Georgia’s Own Credit Union has come a long way from its humble 1934 origins as Atlanta Telco Credit Union — founded by six telephone company employees with an investment of $160.
Over the years, the credit union expanded its membership and service offerings and today stands as a fully modern financial institution with more than 30 branches across the Metro Atlanta region, east Georgia, and southwest Georgia.
The 85 Acts of Kindness initiative was a bold way to celebrate the credit union’s anniversary and the generous spirit behind it was simply an extension of Georgia’s Own Credit Union’s philosophy of giving back.
Because of its dedication to the regions it serves, we are recognizing Georgia’s Own Credit Union with our Editor’s Choice™ Award for Community Commitment.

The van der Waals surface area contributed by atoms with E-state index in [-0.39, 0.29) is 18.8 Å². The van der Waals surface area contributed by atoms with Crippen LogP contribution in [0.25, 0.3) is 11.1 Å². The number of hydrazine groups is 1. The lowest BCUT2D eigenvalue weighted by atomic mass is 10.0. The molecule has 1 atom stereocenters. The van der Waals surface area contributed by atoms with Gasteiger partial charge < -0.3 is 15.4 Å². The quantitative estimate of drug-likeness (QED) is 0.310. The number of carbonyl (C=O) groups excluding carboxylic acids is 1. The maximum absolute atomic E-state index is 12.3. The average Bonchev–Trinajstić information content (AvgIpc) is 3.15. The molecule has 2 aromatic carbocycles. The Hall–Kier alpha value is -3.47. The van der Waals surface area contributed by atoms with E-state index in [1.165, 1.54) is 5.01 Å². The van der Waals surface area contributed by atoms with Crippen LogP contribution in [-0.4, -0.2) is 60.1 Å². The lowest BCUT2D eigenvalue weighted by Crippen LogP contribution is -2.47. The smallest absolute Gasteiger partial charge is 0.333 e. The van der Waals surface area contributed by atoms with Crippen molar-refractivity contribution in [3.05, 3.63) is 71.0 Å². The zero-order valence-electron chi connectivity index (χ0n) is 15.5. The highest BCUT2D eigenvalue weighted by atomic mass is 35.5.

We recently spoke with Marlowe to learn more about the 85 Acts of Kindness program. We also dove into how the credit union supports the community and delivers financial education even when it’s not celebrating a big anniversary.
Making a Difference in the Metro Atlanta Region with 85 Acts of Kindness
Georgia’s Own Credit Union kicked off its 85 Acts of Kindness initiative in January 2019 by providing TSA employees who were affected by the government shutdown with 8.5 gallons of gas at two RaceTrac gas stations near the airport.
Atlanta is home to the Hartsfield-Jackson Atlanta International Airport — the busiest airport in the world. So, this gesture was surely appreciated by TSA employees.
“We’ve just done so many things,” Marlowe said. “We partner every year with a group called L.E.A.D. — Launch, Expose, Advise, and Direct — and in 2019 we raised over $100,000 for their group, which focuses on inner-city African American youth who may not have the same opportunities as others.”